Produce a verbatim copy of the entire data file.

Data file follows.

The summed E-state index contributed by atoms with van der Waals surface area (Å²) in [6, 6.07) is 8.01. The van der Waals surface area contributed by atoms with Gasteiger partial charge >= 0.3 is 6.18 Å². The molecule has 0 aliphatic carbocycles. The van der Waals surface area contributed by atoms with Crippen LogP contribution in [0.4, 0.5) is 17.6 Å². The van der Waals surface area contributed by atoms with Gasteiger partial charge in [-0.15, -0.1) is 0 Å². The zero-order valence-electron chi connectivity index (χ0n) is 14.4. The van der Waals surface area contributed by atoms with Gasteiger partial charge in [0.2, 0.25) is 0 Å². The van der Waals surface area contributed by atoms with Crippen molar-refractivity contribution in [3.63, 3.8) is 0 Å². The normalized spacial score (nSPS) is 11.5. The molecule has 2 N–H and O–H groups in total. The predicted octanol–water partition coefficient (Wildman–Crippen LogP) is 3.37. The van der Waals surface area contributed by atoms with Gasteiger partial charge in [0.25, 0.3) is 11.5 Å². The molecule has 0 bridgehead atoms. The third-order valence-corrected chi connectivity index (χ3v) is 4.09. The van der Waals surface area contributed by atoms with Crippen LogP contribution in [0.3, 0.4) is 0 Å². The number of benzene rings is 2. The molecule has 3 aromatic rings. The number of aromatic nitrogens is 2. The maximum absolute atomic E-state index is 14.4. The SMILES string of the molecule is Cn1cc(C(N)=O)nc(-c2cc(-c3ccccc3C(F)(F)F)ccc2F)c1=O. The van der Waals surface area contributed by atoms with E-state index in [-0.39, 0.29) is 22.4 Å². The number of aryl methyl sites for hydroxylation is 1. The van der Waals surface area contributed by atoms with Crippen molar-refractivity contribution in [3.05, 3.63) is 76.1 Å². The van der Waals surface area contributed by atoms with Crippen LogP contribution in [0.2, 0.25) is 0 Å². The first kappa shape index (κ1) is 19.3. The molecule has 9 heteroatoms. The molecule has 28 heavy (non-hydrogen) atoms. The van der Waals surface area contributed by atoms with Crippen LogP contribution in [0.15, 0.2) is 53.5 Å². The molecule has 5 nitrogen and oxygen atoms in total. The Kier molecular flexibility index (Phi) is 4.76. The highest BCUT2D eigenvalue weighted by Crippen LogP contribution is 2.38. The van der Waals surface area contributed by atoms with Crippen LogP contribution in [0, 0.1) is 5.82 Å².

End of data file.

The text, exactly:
The summed E-state index contributed by atoms with van der Waals surface area (Å²) in [6, 6.07) is 8.01. The van der Waals surface area contributed by atoms with Gasteiger partial charge >= 0.3 is 6.18 Å². The molecule has 0 aliphatic carbocycles. The van der Waals surface area contributed by atoms with Crippen LogP contribution in [0.4, 0.5) is 17.6 Å². The van der Waals surface area contributed by atoms with Gasteiger partial charge in [-0.15, -0.1) is 0 Å². The zero-order valence-electron chi connectivity index (χ0n) is 14.4. The van der Waals surface area contributed by atoms with Gasteiger partial charge in [0.2, 0.25) is 0 Å². The van der Waals surface area contributed by atoms with Crippen molar-refractivity contribution in [3.63, 3.8) is 0 Å². The normalized spacial score (nSPS) is 11.5. The molecule has 2 N–H and O–H groups in total. The predicted octanol–water partition coefficient (Wildman–Crippen LogP) is 3.37. The van der Waals surface area contributed by atoms with Gasteiger partial charge in [0.25, 0.3) is 11.5 Å². The molecule has 0 bridgehead atoms. The third-order valence-corrected chi connectivity index (χ3v) is 4.09. The van der Waals surface area contributed by atoms with Crippen LogP contribution in [0.3, 0.4) is 0 Å². The number of benzene rings is 2. The molecule has 3 aromatic rings. The number of aromatic nitrogens is 2. The maximum absolute atomic E-state index is 14.4. The SMILES string of the molecule is Cn1cc(C(N)=O)nc(-c2cc(-c3ccccc3C(F)(F)F)ccc2F)c1=O. The van der Waals surface area contributed by atoms with E-state index in [-0.39, 0.29) is 22.4 Å². The number of aryl methyl sites for hydroxylation is 1. The van der Waals surface area contributed by atoms with Crippen molar-refractivity contribution in [3.05, 3.63) is 76.1 Å². The van der Waals surface area contributed by atoms with Crippen LogP contribution in [0.2, 0.25) is 0 Å². The first kappa shape index (κ1) is 19.3. The molecule has 9 heteroatoms. The molecule has 28 heavy (non-hydrogen) atoms. The van der Waals surface area contributed by atoms with Crippen LogP contribution in [0.15, 0.2) is 53.5 Å². The molecule has 5 nitrogen and oxygen atoms in total. The Kier molecular flexibility index (Phi) is 4.76. The highest BCUT2D eigenvalue weighted by Crippen LogP contribution is 2.38. The van der Waals surface area contributed by atoms with Crippen LogP contribution in [0, 0.1) is 5.82 Å².